In this blog, I have outlined my spiritual journey from the time I became a Christian to the present. That journey began in a relatively safe place, namely a Lutheran Vacation Bible School I attended just before I entered junior high school. Even though the journey was somewhat interrupted during high school and my Army tour, I found myself on the path again in my early twenties, having been brought back on course through the writings of C.S. Lewis, among others.
My Lutheran experience and my reading of Lewis led me to expect a Christianity whose chief aim was to produce people of Christlike character, in which a Christian man's chief business in this life was attending to the process of that character growth, and displaying that character to the world. In such a view of the faith, the Church was to be simply one of many aids in this process, along with Bible reading and good Christian friendships and prayer. Church involvement was not to be some life-draining, leech-like affair that sucked up all of a person's spare time, money and energy! This was the viewpoint from which I started life just after the Army, as a new college student.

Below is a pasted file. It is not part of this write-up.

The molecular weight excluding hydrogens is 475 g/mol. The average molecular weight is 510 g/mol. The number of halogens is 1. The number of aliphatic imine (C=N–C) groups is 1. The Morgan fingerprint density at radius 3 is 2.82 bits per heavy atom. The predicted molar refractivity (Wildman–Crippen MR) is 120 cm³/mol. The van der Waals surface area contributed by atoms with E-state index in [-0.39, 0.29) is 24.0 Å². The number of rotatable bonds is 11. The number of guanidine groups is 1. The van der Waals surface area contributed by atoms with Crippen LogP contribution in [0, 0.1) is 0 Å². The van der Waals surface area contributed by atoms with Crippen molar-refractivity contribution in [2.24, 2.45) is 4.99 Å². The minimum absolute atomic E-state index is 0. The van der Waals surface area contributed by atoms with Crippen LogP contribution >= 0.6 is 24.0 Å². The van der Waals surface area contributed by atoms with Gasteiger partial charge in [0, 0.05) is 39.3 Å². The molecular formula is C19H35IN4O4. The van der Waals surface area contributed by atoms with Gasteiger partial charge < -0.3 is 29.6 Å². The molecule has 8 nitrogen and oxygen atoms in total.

However, I was soon hoodwinked into involvement in a church that was everything the Church should not be. It was abusive, cultic, authoritarian, and very demanding, and it sucked my life away like a parasite. Its leaders also twisted the Scriptures in order to justify their actions. It was a prime example of a religious group created by someone whose primary aim is to trap sincere people as they are trying to make their way from earth to Heaven, in order to exploit them for one's own uses.
Upon escaping from that group, I received lots of advice through books and the Internet concerning recovery from an abusive church experience. One frequently repeated bit of advice was that survivors of an abusive church experience need to find a “healthy church,” because such a church would aid survivors in their recovery. Yet in the years since I left my old abusive church, I have found the supposedly “mainstream” evangelical churches to be a lot less “safe” and “healthy” than advertised. Many of these churches, and the evangelical culture they have fostered, are increasingly characterized by the same exploitative personalities that are typically found in leaders of abusive “fringe” churches. They also twist Scripture in order to move people away from a Biblical Christianity toward a condition where they can be easily manipulated and exploited.
The result is that the pilgrimage from earth to Heaven is becoming lonelier and lonelier for pilgrims as time passes. The places to which such pilgrims would turn for mutual encouragement are now largely unsafe. They look for helpful inns and traveling companies whose members are also on the journey, and instead they find one big mess, a mess created by people who are hostile to the whole pilgrimage. Who can fix this mess?